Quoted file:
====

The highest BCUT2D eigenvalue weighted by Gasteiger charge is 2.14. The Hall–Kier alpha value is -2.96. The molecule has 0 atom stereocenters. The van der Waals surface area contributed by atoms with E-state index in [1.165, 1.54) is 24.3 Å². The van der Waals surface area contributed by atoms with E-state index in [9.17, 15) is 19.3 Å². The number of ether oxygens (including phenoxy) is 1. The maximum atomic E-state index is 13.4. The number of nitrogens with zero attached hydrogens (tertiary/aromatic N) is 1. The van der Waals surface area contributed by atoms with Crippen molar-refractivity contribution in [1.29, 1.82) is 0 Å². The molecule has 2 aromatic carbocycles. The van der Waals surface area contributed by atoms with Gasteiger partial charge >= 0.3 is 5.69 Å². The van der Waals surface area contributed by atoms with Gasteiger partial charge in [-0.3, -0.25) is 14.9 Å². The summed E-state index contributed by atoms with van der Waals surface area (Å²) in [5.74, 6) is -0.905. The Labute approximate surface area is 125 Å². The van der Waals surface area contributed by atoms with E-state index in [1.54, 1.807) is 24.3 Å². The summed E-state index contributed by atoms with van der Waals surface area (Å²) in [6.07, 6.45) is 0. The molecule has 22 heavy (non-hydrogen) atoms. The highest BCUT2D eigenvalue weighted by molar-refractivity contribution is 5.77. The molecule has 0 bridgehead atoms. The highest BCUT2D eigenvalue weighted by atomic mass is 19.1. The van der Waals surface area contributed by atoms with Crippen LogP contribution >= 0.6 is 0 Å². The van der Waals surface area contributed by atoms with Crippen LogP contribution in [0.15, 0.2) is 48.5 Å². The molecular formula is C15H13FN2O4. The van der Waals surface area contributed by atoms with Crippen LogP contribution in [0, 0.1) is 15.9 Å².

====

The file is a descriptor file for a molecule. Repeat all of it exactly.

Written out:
The highest BCUT2D eigenvalue weighted by Gasteiger charge is 2.14. The Hall–Kier alpha value is -2.96. The molecule has 0 atom stereocenters. The van der Waals surface area contributed by atoms with E-state index in [1.165, 1.54) is 24.3 Å². The van der Waals surface area contributed by atoms with E-state index in [9.17, 15) is 19.3 Å². The number of ether oxygens (including phenoxy) is 1. The maximum atomic E-state index is 13.4. The number of nitrogens with zero attached hydrogens (tertiary/aromatic N) is 1. The van der Waals surface area contributed by atoms with Crippen molar-refractivity contribution in [1.29, 1.82) is 0 Å². The molecule has 2 aromatic carbocycles. The van der Waals surface area contributed by atoms with Gasteiger partial charge >= 0.3 is 5.69 Å². The van der Waals surface area contributed by atoms with Gasteiger partial charge in [-0.3, -0.25) is 14.9 Å². The summed E-state index contributed by atoms with van der Waals surface area (Å²) in [5.74, 6) is -0.905. The Labute approximate surface area is 125 Å². The van der Waals surface area contributed by atoms with E-state index in [1.54, 1.807) is 24.3 Å². The summed E-state index contributed by atoms with van der Waals surface area (Å²) in [6.07, 6.45) is 0. The molecule has 22 heavy (non-hydrogen) atoms. The highest BCUT2D eigenvalue weighted by molar-refractivity contribution is 5.77. The molecule has 0 bridgehead atoms. The highest BCUT2D eigenvalue weighted by atomic mass is 19.1. The van der Waals surface area contributed by atoms with Crippen LogP contribution >= 0.6 is 0 Å². The van der Waals surface area contributed by atoms with Crippen LogP contribution in [0.15, 0.2) is 48.5 Å². The molecular formula is C15H13FN2O4. The van der Waals surface area contributed by atoms with Crippen LogP contribution in [0, 0.1) is 15.9 Å².